The demise of Charles Haughey on Tuesday ended a colourful life in Irish politics. Whatever his faults – and it must be said he was a bit of a rascal – he did have a sense of humour.
Here’s a story worth retelling. After his second term as Taoiseach in 1982, Joe Joyce and Peter Murtagh wrote a book about his time in office entitled The Boss, which shed light on the shenanigans that later returned to haunt Haughey.
Cheekily, Joyce applied to take advantage of the Irish tax exemption granted to artists, a measure brought in by Haughey himself when he was finance minister. The taxman told Joyce that since the exemption was for the creative arts it could only apply to fiction. When Haughey heard this, the story goes, he wrote to the tax authorities himself, assuring them that Joyce’s entire book was a work of fiction.
Without a paddle
A party the other night to celebrate the 70th birthday of Lord Holme, who as Richard Holme was president of the Liberal Party in long gone pre-merger days, was attended by many of the great and the good, especially those of a middle of the road, pro-Europe bias.
Held aboard a paddle-steamer on the Thames, the champagne flowed as the likes of Lord Ashdown, Lady Williams, Lord Fowler and Baroness Jay mingled. As he surveyed the throng, Lord Howe was heard to remark that should the boat sink, it would be a good day for obituarists but a bad one for the European cause.
D-J spins new tune
Good to know that Google’s UK arm is an equal opportunities employer. Rachel Whetstone, the former political secretary to Michael Howard who now runs the search engine’s communications across Europe, has signed up D-J Collins, a former Labour government spin doctor, to run its communications and public affairs in the UK, Ireland and the Netherlands. This after Tuesday’s news that the Tories had hired Sam Roake, a former Googler, to work on its internet strategy.
Collins cut his teeth at what was then the Amalgamated Electrical and Engineering Union before three years as head of news for the Department for Education and Skills and two years in the private sector.
In case this all sounds a bit old economy for the Internet 2.0 age, Collins does at least bring a quirky hyphenated first name, short for David-John. “I’ve no idea why my parents did it,” he sighs. “It must have been a really hot summer.”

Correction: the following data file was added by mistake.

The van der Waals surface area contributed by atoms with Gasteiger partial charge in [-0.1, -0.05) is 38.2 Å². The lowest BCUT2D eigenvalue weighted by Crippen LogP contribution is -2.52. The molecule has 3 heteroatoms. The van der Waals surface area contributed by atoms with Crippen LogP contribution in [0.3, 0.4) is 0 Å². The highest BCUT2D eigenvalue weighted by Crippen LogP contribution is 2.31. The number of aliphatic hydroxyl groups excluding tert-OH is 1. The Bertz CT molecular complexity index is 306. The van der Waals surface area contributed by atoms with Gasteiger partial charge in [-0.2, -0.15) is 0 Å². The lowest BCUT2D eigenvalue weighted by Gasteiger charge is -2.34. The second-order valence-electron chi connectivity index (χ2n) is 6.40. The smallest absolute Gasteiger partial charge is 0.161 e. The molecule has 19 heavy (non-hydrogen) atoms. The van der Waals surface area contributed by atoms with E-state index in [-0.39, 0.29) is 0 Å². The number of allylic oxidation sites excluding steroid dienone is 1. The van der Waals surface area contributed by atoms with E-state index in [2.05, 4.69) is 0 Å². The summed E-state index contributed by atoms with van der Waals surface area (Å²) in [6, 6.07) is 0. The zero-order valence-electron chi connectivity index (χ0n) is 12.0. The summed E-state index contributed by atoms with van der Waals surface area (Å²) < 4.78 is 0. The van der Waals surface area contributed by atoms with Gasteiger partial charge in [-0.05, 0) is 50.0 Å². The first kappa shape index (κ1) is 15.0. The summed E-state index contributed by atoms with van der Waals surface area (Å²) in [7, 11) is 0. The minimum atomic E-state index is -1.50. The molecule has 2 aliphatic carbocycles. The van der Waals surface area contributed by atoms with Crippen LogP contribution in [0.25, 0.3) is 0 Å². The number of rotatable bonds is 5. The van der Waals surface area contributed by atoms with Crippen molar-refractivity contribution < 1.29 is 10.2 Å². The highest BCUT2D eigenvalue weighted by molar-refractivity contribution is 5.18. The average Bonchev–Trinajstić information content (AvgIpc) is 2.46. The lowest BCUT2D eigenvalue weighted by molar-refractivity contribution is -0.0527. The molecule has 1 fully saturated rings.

More World Cup madness, this time from the lads at the Toyota factory in Derbyshire. Forty of them spent two 12 hour shifts lining up 280 white and 92 red cars to form a vast St George’s Cross in the car park. It seems a lot of man hours to line up 372 cars.
Nevertheless the bosses at the plant were behind the idea 100 per cent (phew, not 300 per cent then). Perhaps that’s because of another little World Cup related fact Toyota would like to mention: 1966 was its first full year of selling cars to the UK.
Then it was pushing the Corona, a boxy-looking saloon that still had those wing mirrors that were stuck on the – wait for it – wings. It cost £1,000, or more if you wanted seatbelts, a carpet and a radio, and had a top speed of a mere 87mph. But it did run on petrol costing only six shillings a gallon.
A comprehensive school in South Shields has decided to fingerprint its pupils. Not, I’m assured, for the purpose of detecting any breaches of school rules, but to improve the method of paying for school dinners.
If parents consent, the children at Brinkburn School will have an index finger scanned when paying for their lunch, with the cost deducted from a prepaid sum. It will stop all that “I’ve lost my swipe card” nonsense and prevent the little devils spending dinner money on chips and sweets.
But there may be an even better result. If the children can be persuaded that fingers covered in ink, paint, glue or worse won’t work the machine, they might learn to wash their hands before meals.
Get alerts on Columnists when a new story is published